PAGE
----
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Egg tart odyssey: The quest for real Macanese food
On a mission to find original family recipes in Macau, chef Raymond Wong discovers the charm of a unique culinary legacy
There aren't many people who can claim that their lives have been changed by an egg tart, but chef Raymond Wong -- who heads Macau’s Institute for Tourism Studies Educational Restaurant -- says when he tasted Macau’s famous local Portuguese tarts there was no looking back.
“I left Hong Kong when I was just nine years old,” says Wong, who grew up in San Francisco and studied at the culinary program at San Francisco City College.
“But when I came back here in 2004, I went to Macau with my fiancé and she took me to a famous shop for egg tarts.”
He says the unique taste of the tart was the beginning of a fascination with Macau’s world famous cuisine -- a centuries-old fusion of Asian and Mediterranean cooking.
“It’s just a typical egg tart, just like we have in Hong Kong, but what makes it so different is its caramelization; it’s really sweet and fragrant," he says.
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The crust of the Macau tart is also different; it’s made of puff pastry instead of sweet dough.
“It really got me looking more deeply into Macanese cooking,” says Wong.
Macau's unique culinary legacy
More than any other region in Asia with a comparable colonial history -- for instance the Spanish in the Philippines or the French in Vietnam -- the Portuguese laid down a strong culinary imprint in Macau and the locals are justifiably proud of its history.
There are often long queues at favorites such as Fernando’s, where on some weekends it can be almost impossible to get a table.
The restaurant doesn't take bookings and works strictly on a first-come, first-served basis.
A Lorcha is another Macanese gem serving the territory’s famous African chicken, a Portuguese colonial dish that combines Goan and east African influences, grilling the chicken with chillies and spices.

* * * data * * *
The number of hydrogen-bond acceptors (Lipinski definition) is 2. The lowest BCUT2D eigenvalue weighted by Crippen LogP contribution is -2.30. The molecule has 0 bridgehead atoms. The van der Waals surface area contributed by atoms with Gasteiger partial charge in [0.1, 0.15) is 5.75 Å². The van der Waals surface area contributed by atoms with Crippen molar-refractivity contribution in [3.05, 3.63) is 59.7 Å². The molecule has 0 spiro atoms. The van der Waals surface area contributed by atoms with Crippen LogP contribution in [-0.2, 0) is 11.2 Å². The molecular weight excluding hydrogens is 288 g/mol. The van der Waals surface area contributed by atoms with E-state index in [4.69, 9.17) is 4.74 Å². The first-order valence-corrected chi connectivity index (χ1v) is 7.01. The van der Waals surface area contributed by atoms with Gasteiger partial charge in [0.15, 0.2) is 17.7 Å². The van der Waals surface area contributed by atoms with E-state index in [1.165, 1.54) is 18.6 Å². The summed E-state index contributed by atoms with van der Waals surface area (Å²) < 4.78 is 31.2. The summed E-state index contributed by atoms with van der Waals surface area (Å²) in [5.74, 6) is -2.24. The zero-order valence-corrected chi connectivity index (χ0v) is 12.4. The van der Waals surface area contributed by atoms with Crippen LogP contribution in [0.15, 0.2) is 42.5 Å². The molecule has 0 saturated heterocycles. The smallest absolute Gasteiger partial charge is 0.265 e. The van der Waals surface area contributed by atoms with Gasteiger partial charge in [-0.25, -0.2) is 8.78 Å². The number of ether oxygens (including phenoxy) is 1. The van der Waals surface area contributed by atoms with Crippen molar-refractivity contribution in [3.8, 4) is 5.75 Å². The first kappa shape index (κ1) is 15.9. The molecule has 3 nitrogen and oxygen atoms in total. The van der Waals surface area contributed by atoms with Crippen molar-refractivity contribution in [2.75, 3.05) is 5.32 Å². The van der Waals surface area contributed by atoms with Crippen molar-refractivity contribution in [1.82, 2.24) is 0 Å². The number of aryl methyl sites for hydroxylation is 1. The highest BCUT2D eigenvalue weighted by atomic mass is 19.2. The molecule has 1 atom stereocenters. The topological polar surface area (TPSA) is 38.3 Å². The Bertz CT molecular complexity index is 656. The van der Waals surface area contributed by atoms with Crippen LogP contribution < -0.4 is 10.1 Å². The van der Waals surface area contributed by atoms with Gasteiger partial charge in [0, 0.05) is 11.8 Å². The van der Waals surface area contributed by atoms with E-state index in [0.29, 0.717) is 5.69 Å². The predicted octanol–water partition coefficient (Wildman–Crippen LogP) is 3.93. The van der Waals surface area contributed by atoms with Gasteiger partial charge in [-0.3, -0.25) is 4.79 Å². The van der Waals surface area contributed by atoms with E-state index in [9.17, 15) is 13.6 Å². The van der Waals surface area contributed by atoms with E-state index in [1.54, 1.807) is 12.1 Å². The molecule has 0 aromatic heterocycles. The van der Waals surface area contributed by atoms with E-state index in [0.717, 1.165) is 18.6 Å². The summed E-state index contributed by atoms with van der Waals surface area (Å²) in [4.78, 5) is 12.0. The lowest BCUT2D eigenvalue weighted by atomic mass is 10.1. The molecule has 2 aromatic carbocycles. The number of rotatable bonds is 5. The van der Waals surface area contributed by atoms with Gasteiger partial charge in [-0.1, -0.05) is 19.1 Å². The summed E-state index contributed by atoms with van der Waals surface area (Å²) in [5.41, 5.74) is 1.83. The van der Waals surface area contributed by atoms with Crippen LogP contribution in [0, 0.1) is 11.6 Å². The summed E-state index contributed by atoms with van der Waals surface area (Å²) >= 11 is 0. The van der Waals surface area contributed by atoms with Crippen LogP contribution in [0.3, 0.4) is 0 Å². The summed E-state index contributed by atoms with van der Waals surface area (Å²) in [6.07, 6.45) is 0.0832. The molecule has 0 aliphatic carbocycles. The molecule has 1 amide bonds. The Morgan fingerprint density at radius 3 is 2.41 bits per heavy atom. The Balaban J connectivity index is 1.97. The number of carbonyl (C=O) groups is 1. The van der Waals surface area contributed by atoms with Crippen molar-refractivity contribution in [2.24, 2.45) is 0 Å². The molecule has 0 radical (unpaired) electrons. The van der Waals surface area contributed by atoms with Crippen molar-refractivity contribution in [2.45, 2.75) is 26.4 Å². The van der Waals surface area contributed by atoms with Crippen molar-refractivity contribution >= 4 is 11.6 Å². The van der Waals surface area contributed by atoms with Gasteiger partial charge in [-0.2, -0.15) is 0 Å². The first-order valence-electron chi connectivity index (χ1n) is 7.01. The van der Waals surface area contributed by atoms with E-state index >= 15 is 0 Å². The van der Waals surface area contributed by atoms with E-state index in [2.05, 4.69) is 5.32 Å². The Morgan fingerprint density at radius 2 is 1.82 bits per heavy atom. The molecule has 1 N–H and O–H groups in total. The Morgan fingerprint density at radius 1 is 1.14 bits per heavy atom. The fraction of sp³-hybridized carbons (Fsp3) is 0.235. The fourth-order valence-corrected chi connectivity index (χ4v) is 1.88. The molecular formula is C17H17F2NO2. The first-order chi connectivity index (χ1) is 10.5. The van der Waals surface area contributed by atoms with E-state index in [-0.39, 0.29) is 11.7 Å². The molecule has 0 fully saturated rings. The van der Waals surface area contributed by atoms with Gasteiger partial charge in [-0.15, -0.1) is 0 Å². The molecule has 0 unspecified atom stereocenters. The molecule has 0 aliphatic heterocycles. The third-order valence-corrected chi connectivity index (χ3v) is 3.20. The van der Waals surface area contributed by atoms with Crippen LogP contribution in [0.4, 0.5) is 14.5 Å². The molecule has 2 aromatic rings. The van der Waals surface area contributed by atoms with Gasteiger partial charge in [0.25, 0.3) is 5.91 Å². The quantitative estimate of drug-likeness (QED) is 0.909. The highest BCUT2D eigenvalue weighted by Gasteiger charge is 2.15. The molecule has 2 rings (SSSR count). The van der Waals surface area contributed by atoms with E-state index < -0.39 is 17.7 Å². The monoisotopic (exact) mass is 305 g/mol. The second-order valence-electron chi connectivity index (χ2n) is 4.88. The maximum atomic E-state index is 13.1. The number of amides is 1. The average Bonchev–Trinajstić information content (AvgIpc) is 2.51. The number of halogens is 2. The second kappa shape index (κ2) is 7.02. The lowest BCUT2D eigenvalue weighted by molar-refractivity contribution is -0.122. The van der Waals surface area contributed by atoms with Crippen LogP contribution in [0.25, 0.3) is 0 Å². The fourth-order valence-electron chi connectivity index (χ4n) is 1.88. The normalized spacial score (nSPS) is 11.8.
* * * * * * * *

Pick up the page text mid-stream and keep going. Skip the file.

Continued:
Local connoisseurs are also beating a path to Wong’s IFT Educational Restaurant -- just a few steps up the road from the Pousada de Mong-Ha hotel -- as his reputation for mining the local culinary culture grows.
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“It’s an endless field of fascination,” he says. “Just hunting down the true recipes -- you feel like a culinary Indiana Jones.”
Wong says this type of culinary archaeology -- many of the recipes in Macau are more than 100 years old and are passed on by word of mouth alone -- has surprising quirks and often has a strange language of its own.
“These recipes are kept within families for generations so it’s really hard to find a true recipe, for instance, for something like tamarind pork -- every family will have their own twist to it.
“Getting recipes out of some of these families, my God it’s like squeezing eggs!
"And if you’re lucky enough to get a recipe they’re not measured in proportions that we normally use like teaspoons or grams.
“They’re often given in dollar amounts; they’ll say you have to put in 20 cents of paprika or 50 cents of this or that. You find out exactly what a dollar bought you back in the day!”
Dishes served at the Institute for Tourism Studies Educational Restaurant are typical of Macanese cooking
The tamarind pork retains a tangy, salty Asian aftertaste that comes from shrimp paste.
The secret to this dish is to let the pressed rice and pork sit overnight.
Slow-cooked lamb shank falls off the bone after being casseroled for more than two hours and sits on a bed of white beans cooked in rosemary.
The dense texture of the olive oil adds a golden color and a fruity flavor.
In the years that Wong has been mining Macau for recipes, he says he’s made his fair share of discoveries.
“One gem, that I would consider such, is a Christmas dessert,” he says, sotto voice as if imparting a trade secret and conveniently forgetting its name.
“I don’t know if I should even bring this one up,” he says, laughing. “But it’s a real pain to make -- you have to stir the sugar a lot. Again, a lot of people here don’t have the exact recipe for that one.”
For paying guests, Wong is sure to recover his memory.
The restaurant trains students in its Culinary Arts Management course, but, as Wong points out, only professionals rather than students prepare and cook the food at the restaurant.
The only downside is that, being an educational restaurant, it's not open on Friday nights or weekends.
Be sure to book early for a weeknight table.
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